Athens, February 2, 2016/ Independent Balkan News Agency
By Zacharias Petrou
Greek government officals held their first meeting on Monday as part of the first review of the country’s bailout program with the mission heads sent by the institutions representing Greece’s creditors.
The Greek side was led by Finance Minister Euclid Tsakalotos, who was also joined by Economy, Development and Tourism Minister Giorgos Stathakis and Alternate Finance Ministers Giorgos Chouliarakis and Tryfonas Alexiadis.
The government is open to reaching an understanding and cooperation, and is coming to the new round of talks with the representatives of the institutions with a constructive attitude, government sources told reporters.
Regarding the proposed reforms to Greece’s pension system, Greek government sources repeated that there can be no further pension cuts adding that Athens has already worked out alternative plans for avoiding cuts, which will be presented if necessary.
The first phase of the review is expected to last about one week and will be largely exploratory. A short break will follow and creditors will return to Athens to conclude the review when the government has followed through on all of its agreed obligations. The entire process is expected to last at least 2 months.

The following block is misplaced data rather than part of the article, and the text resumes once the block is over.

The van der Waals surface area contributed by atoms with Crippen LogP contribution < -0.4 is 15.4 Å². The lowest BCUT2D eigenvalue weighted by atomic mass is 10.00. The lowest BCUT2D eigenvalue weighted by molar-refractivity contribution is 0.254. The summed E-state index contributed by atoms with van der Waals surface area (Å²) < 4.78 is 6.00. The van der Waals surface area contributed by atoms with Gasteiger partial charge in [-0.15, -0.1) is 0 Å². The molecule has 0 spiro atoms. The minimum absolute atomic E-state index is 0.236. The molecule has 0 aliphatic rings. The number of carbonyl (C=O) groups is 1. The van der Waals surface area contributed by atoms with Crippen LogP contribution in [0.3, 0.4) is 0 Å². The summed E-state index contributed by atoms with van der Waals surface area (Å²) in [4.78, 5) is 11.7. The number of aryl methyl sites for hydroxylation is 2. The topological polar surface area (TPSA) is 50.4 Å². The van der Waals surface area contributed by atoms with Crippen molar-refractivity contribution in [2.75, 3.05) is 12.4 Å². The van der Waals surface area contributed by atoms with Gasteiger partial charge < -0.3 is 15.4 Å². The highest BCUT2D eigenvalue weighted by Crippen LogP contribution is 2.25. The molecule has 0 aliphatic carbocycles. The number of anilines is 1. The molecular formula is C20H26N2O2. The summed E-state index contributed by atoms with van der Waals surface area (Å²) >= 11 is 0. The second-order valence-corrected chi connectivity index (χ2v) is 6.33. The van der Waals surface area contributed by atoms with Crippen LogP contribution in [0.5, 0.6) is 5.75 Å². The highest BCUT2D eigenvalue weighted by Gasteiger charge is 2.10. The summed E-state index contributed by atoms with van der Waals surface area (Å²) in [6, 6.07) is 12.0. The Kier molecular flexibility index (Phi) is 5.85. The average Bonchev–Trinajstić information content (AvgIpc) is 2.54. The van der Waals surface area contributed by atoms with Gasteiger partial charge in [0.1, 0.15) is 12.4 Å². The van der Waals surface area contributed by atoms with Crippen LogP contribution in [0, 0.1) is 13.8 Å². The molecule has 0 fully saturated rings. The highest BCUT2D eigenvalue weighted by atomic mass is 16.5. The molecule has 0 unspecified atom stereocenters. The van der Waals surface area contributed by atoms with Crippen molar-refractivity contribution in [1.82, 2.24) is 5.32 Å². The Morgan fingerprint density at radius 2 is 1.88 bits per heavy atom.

European institutions (European Commission, ECB, ESM) appear to be more sympathetic and want to avoid any political developments that would throw the country into turmoil. However, the IMF representative Delia Velculescu is expected to table a set of tough demands.
First of all, the IMF is pushing European creditors for a reprofiling of Greek debt. It is also putting forth a set of demands as prerequisites for its participation in the Greek program. These include more cost cutting and less new taxes. Also, reports in the press suggest that the IMF is expected to ask for a new salary system in the civil service and wider public sector as well as an end to public sector appointments.
There are also many agreed measures still to be implemented that the creditor institutions will want to see enforced imminently. These include the imposition of a special levy on games of chance, the special consumption tax on wine and bills promoting the use of debit/credit cards and tackling “black” money.
By far the most difficult issue that will be discussed as part of the first review is social security reform. Other thorny issues on the agenda include the sale of non-performing loans, a 2016-2018 fiscal gap and the measures required to bridge it, the details of Greece’s new privatization fund, a new medium-term adjustment program that will run up to 2019-2020 and energy issues, chief amongst which is the sale of power grid operator ADMIE.
The issues to be discussed during the first week are social security and fiscal measures. Should agreement be reached on these, the rest of the agenda will be discussed with a view of completing the review by the end of February as Athens desires.